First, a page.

All along, we see her determination to break this vicious circle, become someone good, and make this place better for herself and generations to come. However, the situation in this scheme is so bad it’s like the filmmakers knew beforehand that some of the people involved in the making of their documentary would somehow fall into even worse situations. It could be seen as cliché, but for those living it, it is definitely not, even though they are painfully aware of this, and one has to appreciate this fact. While it might seem hard to know who to blame for their situations, Scheme Birds makes it pretty clear: politicians, society at large, and individual idiocy in making certain choices.
“…a poetic, raw project…”
The latter is illustrated in comical or dramatic scenes throughout the film with people making questionable to dangerous decisions. So it’s no wonder this movie is such a weird piece to watch where things unfold with a feeling of a car crash waiting to happen. Besides, there’s never a dull moment with the lively bunch, probably akin to watching reality TV, when even if you strongly disagree with everything you see, you cannot stop watching. Consequently, there’s something very visceral about this, combined with the “no filter” honesty of the participants, that makes Scheme Birds look like a British kitchen sink movie. It all feels very theatrical with the voice-over narration, how it is filmed, and how it often lets actions speak for themselves. It’s also nice that the documentary puts things in perspective, although we never really leave the subjects.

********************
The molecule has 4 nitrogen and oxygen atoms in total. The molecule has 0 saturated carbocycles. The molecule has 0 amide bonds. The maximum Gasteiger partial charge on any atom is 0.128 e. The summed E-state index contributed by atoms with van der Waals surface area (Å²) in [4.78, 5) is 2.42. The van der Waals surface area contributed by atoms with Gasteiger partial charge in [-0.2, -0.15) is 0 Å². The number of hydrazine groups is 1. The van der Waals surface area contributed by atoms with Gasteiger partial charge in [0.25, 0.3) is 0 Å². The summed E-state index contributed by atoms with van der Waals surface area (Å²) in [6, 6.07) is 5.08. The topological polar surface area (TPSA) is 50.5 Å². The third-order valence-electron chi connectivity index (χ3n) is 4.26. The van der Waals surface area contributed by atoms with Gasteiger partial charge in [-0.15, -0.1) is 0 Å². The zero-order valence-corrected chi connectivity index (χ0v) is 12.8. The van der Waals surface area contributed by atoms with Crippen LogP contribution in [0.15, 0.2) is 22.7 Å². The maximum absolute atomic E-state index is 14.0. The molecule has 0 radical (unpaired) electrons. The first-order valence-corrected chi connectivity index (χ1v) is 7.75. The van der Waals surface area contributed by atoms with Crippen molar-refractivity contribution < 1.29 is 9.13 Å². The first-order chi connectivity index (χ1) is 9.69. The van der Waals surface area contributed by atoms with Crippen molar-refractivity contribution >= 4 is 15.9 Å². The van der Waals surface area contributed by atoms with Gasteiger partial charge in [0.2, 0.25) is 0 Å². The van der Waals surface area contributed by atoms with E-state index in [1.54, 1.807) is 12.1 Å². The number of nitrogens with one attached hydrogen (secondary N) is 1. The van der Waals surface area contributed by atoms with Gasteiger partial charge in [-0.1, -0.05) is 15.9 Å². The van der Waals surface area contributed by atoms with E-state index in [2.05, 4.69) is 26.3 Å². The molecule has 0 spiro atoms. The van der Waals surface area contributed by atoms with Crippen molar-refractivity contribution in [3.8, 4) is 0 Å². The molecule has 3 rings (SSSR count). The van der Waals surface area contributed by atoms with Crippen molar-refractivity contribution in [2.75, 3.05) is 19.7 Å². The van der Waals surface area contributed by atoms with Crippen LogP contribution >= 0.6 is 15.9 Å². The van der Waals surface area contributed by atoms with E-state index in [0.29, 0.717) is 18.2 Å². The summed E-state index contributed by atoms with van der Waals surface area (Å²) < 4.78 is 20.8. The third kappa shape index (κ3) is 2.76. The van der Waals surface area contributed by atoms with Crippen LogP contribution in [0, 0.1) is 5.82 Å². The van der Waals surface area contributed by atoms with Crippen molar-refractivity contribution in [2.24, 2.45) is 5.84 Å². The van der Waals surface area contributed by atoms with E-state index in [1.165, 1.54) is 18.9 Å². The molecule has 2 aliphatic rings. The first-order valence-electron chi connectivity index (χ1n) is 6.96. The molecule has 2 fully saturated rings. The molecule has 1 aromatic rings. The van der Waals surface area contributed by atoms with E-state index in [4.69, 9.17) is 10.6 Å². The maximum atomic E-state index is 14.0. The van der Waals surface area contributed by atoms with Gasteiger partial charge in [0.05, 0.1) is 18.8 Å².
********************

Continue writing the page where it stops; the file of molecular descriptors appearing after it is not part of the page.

Scheme Birds is a poetic, raw project, at times poignantly depressing, and, at others, inspiring and even fun as we are privy to people letting loose and cracking jokes in a typical coming-of-age movie fashion. In the end, we see Gemma and other scheme birds growing up in front of us as a symbol of a resilient youth feeling let down and out, while simultaneously embodying the universal feeling felt by many everywhere.
"…an area with lots of social housing towers and estates, where predominantly working-class families struggle to stay afloat."